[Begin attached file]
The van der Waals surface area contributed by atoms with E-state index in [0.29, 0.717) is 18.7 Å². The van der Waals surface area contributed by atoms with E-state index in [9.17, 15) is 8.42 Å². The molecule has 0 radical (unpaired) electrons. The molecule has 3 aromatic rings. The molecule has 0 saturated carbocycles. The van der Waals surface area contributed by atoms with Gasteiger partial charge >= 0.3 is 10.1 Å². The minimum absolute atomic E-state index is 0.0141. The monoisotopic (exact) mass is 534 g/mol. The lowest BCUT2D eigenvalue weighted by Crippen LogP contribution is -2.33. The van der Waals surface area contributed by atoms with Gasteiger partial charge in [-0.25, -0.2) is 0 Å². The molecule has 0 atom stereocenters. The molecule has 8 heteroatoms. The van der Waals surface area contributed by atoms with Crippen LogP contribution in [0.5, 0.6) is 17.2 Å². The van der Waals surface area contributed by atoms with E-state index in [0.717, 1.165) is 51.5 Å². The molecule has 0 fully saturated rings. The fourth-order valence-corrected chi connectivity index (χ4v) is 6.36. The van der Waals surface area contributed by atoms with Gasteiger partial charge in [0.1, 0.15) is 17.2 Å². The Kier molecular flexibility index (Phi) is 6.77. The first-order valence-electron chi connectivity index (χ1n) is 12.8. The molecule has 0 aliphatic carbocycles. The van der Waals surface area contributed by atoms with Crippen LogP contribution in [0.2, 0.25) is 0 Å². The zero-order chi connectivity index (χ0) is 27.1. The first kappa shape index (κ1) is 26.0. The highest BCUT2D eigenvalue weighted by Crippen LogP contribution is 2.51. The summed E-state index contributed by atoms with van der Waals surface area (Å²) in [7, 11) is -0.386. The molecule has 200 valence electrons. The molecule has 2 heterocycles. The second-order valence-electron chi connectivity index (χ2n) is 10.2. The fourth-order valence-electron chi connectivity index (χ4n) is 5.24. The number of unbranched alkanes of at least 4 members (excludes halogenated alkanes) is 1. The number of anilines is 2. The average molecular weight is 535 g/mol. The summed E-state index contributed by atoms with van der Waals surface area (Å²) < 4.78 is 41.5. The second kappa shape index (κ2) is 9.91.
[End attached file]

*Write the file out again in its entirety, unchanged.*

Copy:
The van der Waals surface area contributed by atoms with E-state index in [0.29, 0.717) is 18.7 Å². The van der Waals surface area contributed by atoms with E-state index in [9.17, 15) is 8.42 Å². The molecule has 0 radical (unpaired) electrons. The molecule has 3 aromatic rings. The molecule has 0 saturated carbocycles. The van der Waals surface area contributed by atoms with Gasteiger partial charge >= 0.3 is 10.1 Å². The minimum absolute atomic E-state index is 0.0141. The monoisotopic (exact) mass is 534 g/mol. The lowest BCUT2D eigenvalue weighted by Crippen LogP contribution is -2.33. The van der Waals surface area contributed by atoms with Gasteiger partial charge in [-0.25, -0.2) is 0 Å². The molecule has 0 atom stereocenters. The molecule has 8 heteroatoms. The van der Waals surface area contributed by atoms with Crippen LogP contribution in [0.5, 0.6) is 17.2 Å². The van der Waals surface area contributed by atoms with E-state index in [0.717, 1.165) is 51.5 Å². The molecule has 0 fully saturated rings. The fourth-order valence-corrected chi connectivity index (χ4v) is 6.36. The van der Waals surface area contributed by atoms with Gasteiger partial charge in [0.1, 0.15) is 17.2 Å². The Kier molecular flexibility index (Phi) is 6.77. The first-order valence-electron chi connectivity index (χ1n) is 12.8. The molecule has 0 aliphatic carbocycles. The van der Waals surface area contributed by atoms with Crippen LogP contribution in [0.2, 0.25) is 0 Å². The zero-order chi connectivity index (χ0) is 27.1. The first kappa shape index (κ1) is 26.0. The highest BCUT2D eigenvalue weighted by Crippen LogP contribution is 2.51. The summed E-state index contributed by atoms with van der Waals surface area (Å²) in [7, 11) is -0.386. The molecule has 200 valence electrons. The molecule has 2 heterocycles. The second-order valence-electron chi connectivity index (χ2n) is 10.2. The fourth-order valence-electron chi connectivity index (χ4n) is 5.24. The number of unbranched alkanes of at least 4 members (excludes halogenated alkanes) is 1. The number of anilines is 2. The average molecular weight is 535 g/mol. The summed E-state index contributed by atoms with van der Waals surface area (Å²) < 4.78 is 41.5. The second kappa shape index (κ2) is 9.91.